Each year the National Urban League publishes its “State of Black America” report that highlights the growing disparity between Black and white Americans on income, wealth, health, and other listings on the misery index. There is no need to wait for the report this year because the novel coronavirus pandemic has placed those glaring disparities, the disproportional impact of the disease on African Americans and other communities of color in daily reports.
The recent pandemic, which shows only glimpses of flattening, presents another nadir on the African American timeline. Just when we think we’ve reached the summit of setbacks, another one arrives with even more devastating results.
Of course, it comes as no surprise that African Americans and other people of color are dying in disproportionality to white Americans. While the disease is no respecter of race, creed or religion it seems to ravage the poor and dispossessed more so than others, and there are a number of economic, political, and cultural factors involved in this outcome. Although statistics are still inconclusive there are clear indicators that because Blacks and Latinos are generally employed as frontline and service workers they are not able to shelter in place and out of necessity are forced in to duty to face the brunt of the outbreak. Some pundits conclude this is a very deliberate death march from the highest office to reduce the size of minorities in the nation.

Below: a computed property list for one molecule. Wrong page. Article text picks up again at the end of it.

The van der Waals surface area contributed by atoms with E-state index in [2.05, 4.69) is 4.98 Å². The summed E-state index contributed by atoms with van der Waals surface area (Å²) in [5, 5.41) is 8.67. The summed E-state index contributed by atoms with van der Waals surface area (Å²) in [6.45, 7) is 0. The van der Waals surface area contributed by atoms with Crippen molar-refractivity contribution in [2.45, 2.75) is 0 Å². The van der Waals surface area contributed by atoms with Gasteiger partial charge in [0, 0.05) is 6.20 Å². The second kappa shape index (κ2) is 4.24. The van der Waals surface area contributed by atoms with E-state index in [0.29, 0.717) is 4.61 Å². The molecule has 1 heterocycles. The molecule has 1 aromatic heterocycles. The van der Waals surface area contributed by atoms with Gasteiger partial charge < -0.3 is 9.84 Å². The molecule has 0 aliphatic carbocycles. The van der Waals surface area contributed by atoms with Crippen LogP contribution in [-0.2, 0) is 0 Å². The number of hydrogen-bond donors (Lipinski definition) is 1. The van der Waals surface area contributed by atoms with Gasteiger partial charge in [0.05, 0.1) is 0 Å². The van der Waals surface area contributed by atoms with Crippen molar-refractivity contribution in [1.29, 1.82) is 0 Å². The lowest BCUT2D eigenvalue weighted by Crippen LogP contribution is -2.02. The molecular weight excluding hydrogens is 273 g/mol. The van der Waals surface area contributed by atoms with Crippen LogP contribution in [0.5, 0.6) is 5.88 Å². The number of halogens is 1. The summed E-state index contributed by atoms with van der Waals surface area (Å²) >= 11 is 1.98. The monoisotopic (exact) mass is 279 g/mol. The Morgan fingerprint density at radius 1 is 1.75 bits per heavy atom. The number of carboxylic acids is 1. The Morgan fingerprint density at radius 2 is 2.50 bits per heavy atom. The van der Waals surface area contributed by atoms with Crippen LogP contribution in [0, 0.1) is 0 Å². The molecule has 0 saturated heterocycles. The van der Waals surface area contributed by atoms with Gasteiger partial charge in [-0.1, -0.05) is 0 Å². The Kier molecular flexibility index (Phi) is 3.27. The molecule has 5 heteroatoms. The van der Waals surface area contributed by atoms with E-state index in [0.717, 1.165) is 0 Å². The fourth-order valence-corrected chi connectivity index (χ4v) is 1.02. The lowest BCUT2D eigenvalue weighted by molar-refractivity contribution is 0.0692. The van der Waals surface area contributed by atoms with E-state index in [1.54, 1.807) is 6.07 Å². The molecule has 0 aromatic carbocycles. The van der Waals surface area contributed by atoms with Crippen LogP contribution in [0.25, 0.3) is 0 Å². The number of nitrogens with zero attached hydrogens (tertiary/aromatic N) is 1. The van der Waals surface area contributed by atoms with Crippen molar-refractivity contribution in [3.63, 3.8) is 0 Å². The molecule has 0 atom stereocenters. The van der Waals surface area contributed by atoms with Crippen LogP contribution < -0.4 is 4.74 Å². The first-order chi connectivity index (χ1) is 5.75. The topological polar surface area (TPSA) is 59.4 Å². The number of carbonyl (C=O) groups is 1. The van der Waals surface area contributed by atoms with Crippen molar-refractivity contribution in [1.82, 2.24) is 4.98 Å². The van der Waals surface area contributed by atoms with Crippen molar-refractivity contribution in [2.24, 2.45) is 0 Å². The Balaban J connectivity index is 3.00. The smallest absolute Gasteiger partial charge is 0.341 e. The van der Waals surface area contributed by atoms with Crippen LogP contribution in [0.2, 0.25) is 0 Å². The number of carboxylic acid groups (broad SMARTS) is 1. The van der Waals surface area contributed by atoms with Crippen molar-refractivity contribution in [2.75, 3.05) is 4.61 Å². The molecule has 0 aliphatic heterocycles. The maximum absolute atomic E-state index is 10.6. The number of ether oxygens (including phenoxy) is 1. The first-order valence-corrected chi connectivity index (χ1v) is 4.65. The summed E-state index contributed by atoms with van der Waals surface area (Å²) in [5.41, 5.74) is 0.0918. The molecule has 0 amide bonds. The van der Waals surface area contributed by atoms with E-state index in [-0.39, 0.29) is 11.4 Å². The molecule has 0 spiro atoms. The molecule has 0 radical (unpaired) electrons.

There are a host of socio-economic factors to weigh when denoting the disparities that exist in the nation, and poverty is perhaps the most crucial. When it comes to exposure to the pandemic the workplace is proving highly consequential, and since African Americans and people of color are deemed among the essential workers they are more likely to be the most susceptible to the virus.